Pilot Program Gives Anti-AIDS Drugs To Healthy Teens Who Are Sexually Active : Goats and Soda In a pilot program in South Africa, teens who are not infected with HIV are going on a preventive regimen of anti-AIDS drugs.
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Why Healthy Teens Are Taking A Daily Anti-AIDS Pill

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Why Healthy Teens Are Taking A Daily Anti-AIDS Pill

Why Healthy Teens Are Taking A Daily Anti-AIDS Pill

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RENEE MONTAGNE, HOST:

And in South Africa, a technique used to block the transmission of HIV in gay men and sex workers is now being tried on sexually active teens. Healthy teens not infected with the virus are going on daily regimens of anti-AIDS drugs. NPR's Jason Beaubien reports from Johannesburg.

JASON BEAUBIEN, BYLINE: Eighteen-year-old Catherine Msimango lives in the sprawling township of Soweto on the western side of Johannesburg. She's in the 11th grade in high school. Her family, as she puts it, is not rich. Her father is self-employed. He fixes cars to make money. Msimango is afraid of HIV.

CATHERINE MSIMANGO: Some of my sisters have passed away from HIV - yeah, some of my brothers. So yeah, I know the experience of HIV. I don't want to get there, yeah.

BEAUBIEN: Having seen her siblings die from the disease, she wants to make sure she never gets it, so she's joined a pilot program in which HIV-negative teens like her take anti-retroviral drugs, just like someone who's HIV-positive would take.

MSIMANGO: Its a pack of pills - 30 pills inside. So you take one each and every day. You choose your time. I chose 8 p.m., so I take it every day at 8 p.m., yeah.

BEAUBIEN: Msimango lives in the heart of the HIV epidemic. South Africa has nearly 7 million people living with HIV, which is more than any other country in the world. And nearly 20 percent of all adults here are infected with the virus. The HIV rates are lower for adolescents, but increase rapidly as teens move into their 20s. Msimango says the pills give her power against HIV.

MSIMANGO: If they take the pill when my boyfriend doesn't know, it's all in my safety because I don't know what he does when I'm not around him. So, like, I'm doing it for my own safety. So if I take the pill and use protection - if he doesn't want us to use protection, then I know that I'm safe from the pill.

BEAUBIEN: Earlier studies have shown that taking daily doses of anti-retroviral drugs do offer an extremely high level of protection against HIV. If taken correctly and consistently, it's nearly 100 percent effective in blocking transmission of the virus. Researchers call the technique pre-exposure prophylaxis, or PrEP. Those earlier studies were primarily with gay men. Msimango is part of an ongoing pilot program in Soweto and Cape Town to see how well PrEP works with 150 teenagers.

LINDA-GAIL BEKKER: We did find that adolescents needed - well, certainly not all - but a number of them needed a little bit of hand-holding through that initial phase.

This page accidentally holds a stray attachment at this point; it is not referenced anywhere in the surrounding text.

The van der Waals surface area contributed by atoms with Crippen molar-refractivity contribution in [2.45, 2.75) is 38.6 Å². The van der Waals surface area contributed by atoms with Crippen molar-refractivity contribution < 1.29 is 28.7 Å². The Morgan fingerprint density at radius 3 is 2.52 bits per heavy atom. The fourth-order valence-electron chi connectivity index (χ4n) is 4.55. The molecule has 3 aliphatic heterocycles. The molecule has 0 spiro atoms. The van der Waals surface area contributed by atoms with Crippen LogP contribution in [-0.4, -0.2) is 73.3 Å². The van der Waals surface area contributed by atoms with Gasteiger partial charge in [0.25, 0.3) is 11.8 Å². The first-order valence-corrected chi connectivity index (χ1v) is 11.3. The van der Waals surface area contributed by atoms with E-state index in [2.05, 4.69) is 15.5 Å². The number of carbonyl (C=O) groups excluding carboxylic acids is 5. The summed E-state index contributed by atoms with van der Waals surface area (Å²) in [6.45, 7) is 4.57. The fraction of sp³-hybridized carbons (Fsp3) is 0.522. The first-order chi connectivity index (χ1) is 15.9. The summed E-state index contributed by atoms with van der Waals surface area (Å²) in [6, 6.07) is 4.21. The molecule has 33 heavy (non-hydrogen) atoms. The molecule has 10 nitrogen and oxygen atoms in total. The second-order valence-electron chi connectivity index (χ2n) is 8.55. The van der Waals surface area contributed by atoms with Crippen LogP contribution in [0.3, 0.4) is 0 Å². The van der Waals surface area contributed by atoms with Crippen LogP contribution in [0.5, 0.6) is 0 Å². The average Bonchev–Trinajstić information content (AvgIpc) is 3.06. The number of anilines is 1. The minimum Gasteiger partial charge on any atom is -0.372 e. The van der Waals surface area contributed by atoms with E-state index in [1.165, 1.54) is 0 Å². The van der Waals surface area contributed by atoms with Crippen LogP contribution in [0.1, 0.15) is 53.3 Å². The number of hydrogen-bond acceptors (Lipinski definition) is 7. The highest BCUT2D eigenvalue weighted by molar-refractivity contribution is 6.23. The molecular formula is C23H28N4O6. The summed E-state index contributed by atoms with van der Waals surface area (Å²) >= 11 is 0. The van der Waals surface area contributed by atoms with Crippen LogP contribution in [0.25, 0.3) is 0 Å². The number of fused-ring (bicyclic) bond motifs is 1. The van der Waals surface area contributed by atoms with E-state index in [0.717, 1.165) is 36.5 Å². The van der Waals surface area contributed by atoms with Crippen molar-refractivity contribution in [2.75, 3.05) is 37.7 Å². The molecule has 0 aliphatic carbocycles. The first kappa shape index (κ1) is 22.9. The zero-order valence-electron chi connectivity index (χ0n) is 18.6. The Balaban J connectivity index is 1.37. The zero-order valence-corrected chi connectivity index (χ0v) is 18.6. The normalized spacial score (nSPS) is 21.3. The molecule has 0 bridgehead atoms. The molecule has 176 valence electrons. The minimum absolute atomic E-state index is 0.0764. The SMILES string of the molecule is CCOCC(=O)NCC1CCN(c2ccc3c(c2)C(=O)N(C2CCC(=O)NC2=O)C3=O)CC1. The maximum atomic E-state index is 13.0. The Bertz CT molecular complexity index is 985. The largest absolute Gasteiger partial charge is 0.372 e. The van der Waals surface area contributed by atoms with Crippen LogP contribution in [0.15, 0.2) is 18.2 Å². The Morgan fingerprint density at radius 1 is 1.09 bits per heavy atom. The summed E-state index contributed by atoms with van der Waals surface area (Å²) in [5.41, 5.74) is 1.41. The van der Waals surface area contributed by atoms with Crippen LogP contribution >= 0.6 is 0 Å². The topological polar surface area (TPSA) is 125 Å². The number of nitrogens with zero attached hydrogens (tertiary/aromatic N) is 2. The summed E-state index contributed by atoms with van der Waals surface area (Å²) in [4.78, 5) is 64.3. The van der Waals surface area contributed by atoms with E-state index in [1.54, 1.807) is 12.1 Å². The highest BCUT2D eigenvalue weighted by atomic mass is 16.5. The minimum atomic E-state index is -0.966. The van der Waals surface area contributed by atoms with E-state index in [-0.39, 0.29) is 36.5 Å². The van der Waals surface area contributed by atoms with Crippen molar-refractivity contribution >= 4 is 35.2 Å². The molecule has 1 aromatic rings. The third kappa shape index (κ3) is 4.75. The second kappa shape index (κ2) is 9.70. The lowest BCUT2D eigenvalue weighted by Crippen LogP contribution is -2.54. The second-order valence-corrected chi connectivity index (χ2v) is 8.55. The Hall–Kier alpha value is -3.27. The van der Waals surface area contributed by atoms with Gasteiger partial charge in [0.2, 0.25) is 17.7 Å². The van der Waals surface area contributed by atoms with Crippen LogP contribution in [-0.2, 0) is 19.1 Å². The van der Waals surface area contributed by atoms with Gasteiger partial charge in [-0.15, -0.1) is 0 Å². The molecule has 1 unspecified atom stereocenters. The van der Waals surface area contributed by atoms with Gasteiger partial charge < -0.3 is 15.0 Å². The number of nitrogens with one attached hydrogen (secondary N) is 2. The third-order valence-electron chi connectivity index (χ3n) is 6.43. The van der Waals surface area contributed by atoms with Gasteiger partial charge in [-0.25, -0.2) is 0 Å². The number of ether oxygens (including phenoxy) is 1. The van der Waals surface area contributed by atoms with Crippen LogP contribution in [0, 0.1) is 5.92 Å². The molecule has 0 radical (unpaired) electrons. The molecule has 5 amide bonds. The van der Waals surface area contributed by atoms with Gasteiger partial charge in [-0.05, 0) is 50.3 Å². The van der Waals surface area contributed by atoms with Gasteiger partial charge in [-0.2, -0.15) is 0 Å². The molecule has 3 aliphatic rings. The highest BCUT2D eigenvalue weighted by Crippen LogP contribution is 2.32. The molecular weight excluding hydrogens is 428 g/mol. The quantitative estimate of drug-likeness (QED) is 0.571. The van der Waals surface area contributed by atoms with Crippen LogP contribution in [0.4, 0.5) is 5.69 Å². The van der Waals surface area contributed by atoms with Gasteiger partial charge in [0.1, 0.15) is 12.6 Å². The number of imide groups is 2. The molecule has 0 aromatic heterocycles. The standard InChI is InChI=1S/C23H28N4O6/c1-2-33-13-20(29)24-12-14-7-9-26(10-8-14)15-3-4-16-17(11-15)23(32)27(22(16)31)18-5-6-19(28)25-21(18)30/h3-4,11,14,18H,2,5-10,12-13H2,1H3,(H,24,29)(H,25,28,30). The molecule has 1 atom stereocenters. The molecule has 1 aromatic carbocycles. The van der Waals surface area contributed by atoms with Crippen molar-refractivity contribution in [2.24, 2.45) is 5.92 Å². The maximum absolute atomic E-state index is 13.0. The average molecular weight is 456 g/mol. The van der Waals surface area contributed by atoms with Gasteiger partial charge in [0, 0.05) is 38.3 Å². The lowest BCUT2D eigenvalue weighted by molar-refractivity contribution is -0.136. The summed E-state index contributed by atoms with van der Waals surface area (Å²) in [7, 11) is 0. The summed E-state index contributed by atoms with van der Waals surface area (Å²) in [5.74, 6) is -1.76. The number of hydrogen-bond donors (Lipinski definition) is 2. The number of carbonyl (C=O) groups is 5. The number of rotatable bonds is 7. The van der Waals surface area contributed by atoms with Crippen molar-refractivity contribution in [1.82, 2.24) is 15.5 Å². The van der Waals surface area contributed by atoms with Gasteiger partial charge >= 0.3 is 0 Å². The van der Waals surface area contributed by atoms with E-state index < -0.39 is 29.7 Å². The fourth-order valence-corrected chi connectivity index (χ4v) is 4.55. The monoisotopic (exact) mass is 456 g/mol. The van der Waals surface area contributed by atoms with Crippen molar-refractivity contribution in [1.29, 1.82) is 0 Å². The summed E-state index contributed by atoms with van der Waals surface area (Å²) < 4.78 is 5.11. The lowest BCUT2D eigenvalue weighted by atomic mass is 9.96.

BEAUBIEN: Linda-Gail Bekker is the deputy director of the Desmond Tutu HIV Centre at the University of Cape Town. Bekker says they have counselors available at any time to answer the teens' questions or concerns about taking the drugs. They also set up a system of daily alerts, sent by text message, to remind the teenagers to take their pills. Bekker is extremely optimistic about PrEP as a new HIV prevention tool. And the reality is, she adds, prevention messages based primarily on trying to get people to use condoms haven't stopped the spread of HIV.

BEKKER: Thirty years into this epidemic, it's clear that condoms are not the solution for everyone.

BEAUBIEN: Globally, new HIV infections have essentially plateaued over the last five years. The number of additional people getting HIV is stuck at roughly 2 million each year. Bekker says PrEP is something a young woman can use discretely to try to keep herself from joining those statistics. Sabelo Sekhukhuni is one of the counselors helping to run the PrEP program in Soweto. He says the pressure on teenage girls in impoverished parts of South Africa to have sex is huge.

SABELO SEKHUKHUNI: When you look at an informal settlement where there isn't electricity, sex is a sport. Sex is an activity to keep themselves busy.

BEAUBIEN: And he says sex is also used as currency. Girls who have no money can be offered cell phones or new clothes by older men who want to sleep with them. Sekhukhuni says, even just behind the hospital where the PrEP study is being conducted, there's a settlement of shacks where the people don't have electricity.

SEKHUKHUNI: So there's this one guy who owns a tavern. He has a generator. And he makes people pay five rand to charge their cell phones, mobile phones.

BEAUBIEN: But the tavern owner offers to charge the girls' phones for free in exchange for sex, and some of the girls accept his offer. In these types of relationships, the tavern owner holds a lot of power in the community. He's got the generator. The man may be HIV-positive, and Sekhukhuni says he may insist the girls have sex with him without condoms.

SEKHUKHUNI: The same girls that sleep with this guy, they'll go back to their peers and sleep with the boys of the same age group, meaning it's still going to spread some more.

BEAUBIEN: But Sekhukhuni says this is the beauty of PrEP. In these complex, messy, real-world sexual networks, PrEP may be able to protect these teenagers from the lifelong burden of HIV. Jason Beaubien, NPR News, Johannesburg.

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